By Tim HippsAugust 29, 2007
HOUSTON (Army News Service, Aug. 29, 2007) - U.S. Army World Class Athlete Program Sgt. 1st Class Christopher Downs recently took another step toward becoming the oldest U.S. boxer in Olympic history.
"One more step. Just one more step," Sgt. 1st Class Downs said as he stepped down from the ring after winning the light heavyweight division at the 2008 U.S. Olympic Boxing Team Trials.
Sgt. 1st Class Downs punctuated his performance with a 21-11 decision of San Diego's Yathomas Riley in the 178-pound finale at the George R. Brown Convention Center on Aug. 25.
"When I say one more step, that's a credit to my coaches and teammates for helping me get here," Sgt. 1st Class Downs explained. "Now it's time to move on to the next step, which is to get ready and prepare for Beijing."
Although he sealed a spot on Team USA, he still must earn an Olympic berth for the United States at one of three qualifying tournaments. The first opportunity comes Oct. 23 through Nov. 3 at the 2007 AIBA World Boxing Championships in Chicago, where a top-eight finish will secure an Olympic berth in his weight class.
Sgt. 1st Class Downs, 32, an infantryman stationed at Fort Carson, Colo., already is the oldest boxer in U.S. Olympic Team history. Should Sgt. 1st Class Downs step into the ring in Beijing, he will be 33. The age limit for Olympic boxers is 34.
"That's just another feather in the cap when I go back to the line and tell all those 17- and 18-year-olds who say: 'C'mon, Sergeant Downs, get up that hill.' I'll just pull that feather out and say: 'When you make that Olympic team somewhere down the line, then you can talk to me like that.'"
An all-around athlete who almost attended the University of Tennessee on a basketball grant-in-aid, Sgt. 1st Class Downs made his boxing debut just four years ago at Schofield Barracks, Hawaii. Little did he know what he was getting into.
"I thought I'd go to All-Army (Boxing Camp), punch a few guys and get punched, and go back to the line and continue Soldiering," said Sgt. 1st Class Downs, a native of Knoxville, Tenn.
"Never in a million years" would he have expected to win consecutive national championships and a bronze medal at the 2007 Pan American Games in Rio de Janeiro, Brazil.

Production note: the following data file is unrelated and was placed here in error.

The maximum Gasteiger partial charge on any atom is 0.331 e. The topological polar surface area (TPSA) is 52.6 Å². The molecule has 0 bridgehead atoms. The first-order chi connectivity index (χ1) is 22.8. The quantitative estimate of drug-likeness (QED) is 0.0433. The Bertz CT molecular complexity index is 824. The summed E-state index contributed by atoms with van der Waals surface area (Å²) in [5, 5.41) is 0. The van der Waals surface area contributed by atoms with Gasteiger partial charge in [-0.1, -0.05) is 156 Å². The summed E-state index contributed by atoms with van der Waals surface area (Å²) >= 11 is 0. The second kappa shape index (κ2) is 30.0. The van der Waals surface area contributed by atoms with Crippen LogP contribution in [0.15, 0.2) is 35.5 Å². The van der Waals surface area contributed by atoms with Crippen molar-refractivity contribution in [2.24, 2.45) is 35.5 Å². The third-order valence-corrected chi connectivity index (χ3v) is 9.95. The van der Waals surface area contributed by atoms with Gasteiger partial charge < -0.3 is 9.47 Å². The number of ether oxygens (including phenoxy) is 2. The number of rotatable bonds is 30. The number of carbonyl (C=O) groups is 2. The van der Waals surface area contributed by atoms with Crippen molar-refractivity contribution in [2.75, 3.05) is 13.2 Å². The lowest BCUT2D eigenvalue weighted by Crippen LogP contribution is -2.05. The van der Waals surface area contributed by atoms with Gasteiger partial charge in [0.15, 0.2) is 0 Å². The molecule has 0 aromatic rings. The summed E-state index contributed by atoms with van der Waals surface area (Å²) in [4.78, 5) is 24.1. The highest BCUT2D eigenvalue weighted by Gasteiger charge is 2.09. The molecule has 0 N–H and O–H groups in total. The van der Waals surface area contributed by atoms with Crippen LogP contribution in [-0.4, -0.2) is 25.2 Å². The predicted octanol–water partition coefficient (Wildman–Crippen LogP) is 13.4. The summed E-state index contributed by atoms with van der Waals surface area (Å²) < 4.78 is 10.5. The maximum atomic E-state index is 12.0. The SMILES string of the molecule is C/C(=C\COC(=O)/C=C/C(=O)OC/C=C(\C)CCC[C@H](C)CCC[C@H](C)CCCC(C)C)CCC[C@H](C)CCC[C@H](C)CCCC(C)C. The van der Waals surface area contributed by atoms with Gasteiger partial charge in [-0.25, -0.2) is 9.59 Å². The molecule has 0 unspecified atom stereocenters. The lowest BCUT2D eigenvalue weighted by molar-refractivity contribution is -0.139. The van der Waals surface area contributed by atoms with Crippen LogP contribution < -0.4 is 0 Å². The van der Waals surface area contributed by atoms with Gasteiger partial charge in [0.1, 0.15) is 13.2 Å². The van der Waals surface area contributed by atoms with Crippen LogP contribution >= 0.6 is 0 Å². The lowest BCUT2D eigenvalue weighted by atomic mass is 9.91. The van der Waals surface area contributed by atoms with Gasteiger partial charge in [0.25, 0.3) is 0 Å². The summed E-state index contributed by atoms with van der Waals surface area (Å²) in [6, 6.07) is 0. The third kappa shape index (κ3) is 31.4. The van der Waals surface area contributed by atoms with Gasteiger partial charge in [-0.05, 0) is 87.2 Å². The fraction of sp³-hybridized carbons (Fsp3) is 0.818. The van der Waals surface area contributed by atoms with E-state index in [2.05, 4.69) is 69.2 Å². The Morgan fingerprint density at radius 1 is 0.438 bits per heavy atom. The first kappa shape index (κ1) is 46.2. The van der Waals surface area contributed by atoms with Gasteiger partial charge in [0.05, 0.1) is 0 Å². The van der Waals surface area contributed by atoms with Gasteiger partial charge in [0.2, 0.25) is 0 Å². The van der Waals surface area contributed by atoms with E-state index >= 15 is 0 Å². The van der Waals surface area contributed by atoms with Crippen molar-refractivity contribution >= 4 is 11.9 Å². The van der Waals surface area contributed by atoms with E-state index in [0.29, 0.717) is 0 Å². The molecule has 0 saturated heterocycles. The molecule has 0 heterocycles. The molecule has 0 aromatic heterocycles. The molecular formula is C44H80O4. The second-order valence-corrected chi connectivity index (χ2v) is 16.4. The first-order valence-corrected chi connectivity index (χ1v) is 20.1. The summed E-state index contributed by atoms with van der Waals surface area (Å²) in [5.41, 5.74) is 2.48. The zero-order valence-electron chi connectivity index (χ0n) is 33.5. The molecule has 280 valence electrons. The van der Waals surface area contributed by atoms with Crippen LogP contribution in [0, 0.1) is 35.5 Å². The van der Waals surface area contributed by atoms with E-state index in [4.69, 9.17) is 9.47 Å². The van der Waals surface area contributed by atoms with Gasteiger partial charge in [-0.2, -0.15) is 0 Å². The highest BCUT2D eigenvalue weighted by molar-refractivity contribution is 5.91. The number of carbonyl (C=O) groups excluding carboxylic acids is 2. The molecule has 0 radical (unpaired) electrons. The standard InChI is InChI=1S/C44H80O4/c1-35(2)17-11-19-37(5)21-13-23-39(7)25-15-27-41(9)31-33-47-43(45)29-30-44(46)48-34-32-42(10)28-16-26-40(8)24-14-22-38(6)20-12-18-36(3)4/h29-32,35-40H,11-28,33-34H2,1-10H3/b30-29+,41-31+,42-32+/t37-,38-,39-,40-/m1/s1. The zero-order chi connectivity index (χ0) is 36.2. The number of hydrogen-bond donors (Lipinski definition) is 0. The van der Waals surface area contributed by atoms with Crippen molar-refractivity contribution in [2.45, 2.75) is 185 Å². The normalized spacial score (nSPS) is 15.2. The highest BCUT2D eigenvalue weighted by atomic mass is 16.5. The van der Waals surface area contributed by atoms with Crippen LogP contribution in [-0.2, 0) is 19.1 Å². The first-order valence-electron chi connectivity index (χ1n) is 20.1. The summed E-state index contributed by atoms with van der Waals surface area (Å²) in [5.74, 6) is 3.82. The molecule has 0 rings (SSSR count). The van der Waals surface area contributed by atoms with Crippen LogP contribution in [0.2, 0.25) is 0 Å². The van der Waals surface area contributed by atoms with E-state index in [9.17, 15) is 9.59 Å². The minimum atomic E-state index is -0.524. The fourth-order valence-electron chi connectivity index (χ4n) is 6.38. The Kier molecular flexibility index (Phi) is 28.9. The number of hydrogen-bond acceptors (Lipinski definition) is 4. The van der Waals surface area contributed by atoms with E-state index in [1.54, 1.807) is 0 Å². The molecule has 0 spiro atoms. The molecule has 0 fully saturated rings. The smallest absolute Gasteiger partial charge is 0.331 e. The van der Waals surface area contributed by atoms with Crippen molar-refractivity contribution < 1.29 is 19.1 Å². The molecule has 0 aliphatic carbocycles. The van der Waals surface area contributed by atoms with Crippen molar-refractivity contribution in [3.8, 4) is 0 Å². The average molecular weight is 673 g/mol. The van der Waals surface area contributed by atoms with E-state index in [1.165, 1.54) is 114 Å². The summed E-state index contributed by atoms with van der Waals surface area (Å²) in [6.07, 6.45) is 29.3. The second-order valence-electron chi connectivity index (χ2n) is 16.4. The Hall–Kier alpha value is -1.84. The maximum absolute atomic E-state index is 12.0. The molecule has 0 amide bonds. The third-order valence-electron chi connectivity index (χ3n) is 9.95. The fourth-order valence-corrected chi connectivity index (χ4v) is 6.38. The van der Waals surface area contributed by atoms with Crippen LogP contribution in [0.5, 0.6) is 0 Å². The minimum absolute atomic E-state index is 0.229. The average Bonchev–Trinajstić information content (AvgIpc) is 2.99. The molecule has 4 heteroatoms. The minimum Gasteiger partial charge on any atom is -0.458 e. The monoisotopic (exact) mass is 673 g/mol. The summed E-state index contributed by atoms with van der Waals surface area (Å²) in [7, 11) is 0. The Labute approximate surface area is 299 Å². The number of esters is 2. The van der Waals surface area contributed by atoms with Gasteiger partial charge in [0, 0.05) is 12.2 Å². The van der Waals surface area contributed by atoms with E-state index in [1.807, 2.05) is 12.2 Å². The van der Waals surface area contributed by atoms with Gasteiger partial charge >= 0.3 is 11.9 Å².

Sgt. 1st Class Downs was deployed in Iraq from January 2004 until March 2005, when his commander released him to attend the All-Army Boxing Camp.
"My chain of command, from company all the way up to division, supported me 100 percent," he said. "If it wasn't for them, I probably wouldn't be standing here today. They granted me early leave from Iraq to attend All-Army Boxing Camp and I've just been rolling ever since.
"Sergeant Maj. Karl Morgan and Col. Lee, I owe all this to them and all my comrades who pushed me and told me that I could do it before I left from day one."
Sgt. 1st Class Downs, who said he considers himself "a super Soldier," often yearns to return to his deployed unit.
"There were good days and bad days," he recalled of a year spent north of Tikrit. "I had a platoon of 16 and 11 guys from my platoon received Purple Hearts. I was in charge of six Soldiers and four of them received Purple Hearts and two of them received it twice, so I would say I saw my share. ... I was blessed not to receive a Purple Heart."
When cornered in Houston, Sgt. 1st Class Downs compared pugilism and war.
"Here, win or lose, you can come back the next day," he said of the sweet science. "It's easy to get knocked down and know you can get back up nine times out of 10.
"Being in Iraq, I've seen stuff where guys don't go home. They put their lives on the line, and there's no second place. They have to realize that tomorrow is not promised and take advantage of every opportunity."
At the Olympic Trials on Saturday night in Houston, Sgt. 1st Class Downs seized an opportunity against Riley.
"I wanted to keep landing punches in bunches," Sgt. 1st Class Downs said. "I had to respect his power so I kept moving and turning so he couldn't get set for those body and hook shots."
On Wednesday, Sgt. 1st Class Downs advanced to the finals with an 11-9 decision of Riley, who boxed his way out of the challenger's bracket with victories Thursday and Friday.
"He's a tremendous puncher and one punch can change the whole game, so I wanted to stay sharp and win by any means necessary - look bad or whatever it took to get a win and move on. I tried to make him miss and capitalize on his mistakes," said Sgt. 1st Class Downs, who drew praise from his own corner.
"He's looking great," said All-Army coach Basheer Abdullah, Team USA's head coach for the 2004 Olympic Games. "You can see how he's really matured as a boxer."
Sgt. 1st Class Downs opened the tournament with an 8-7 victory over Angel Concepcion of East Orange, N.J. The next day, he stopped Cymone Kearney of Oakland, Calif., just 1 minute, 15 seconds into the first round.
"With a beautiful right hand," Mr. Abdullah said. "It was explosive."
"It's always a good win for the oldest guy in USA Boxing," Sgt. 1st Class Downs concluded. "Just one more step to my ultimate goal, which is to compete up to my ability in Beijing."
(Tim Hipps writes for the Family and Morale, Welfare and Recreation Command.)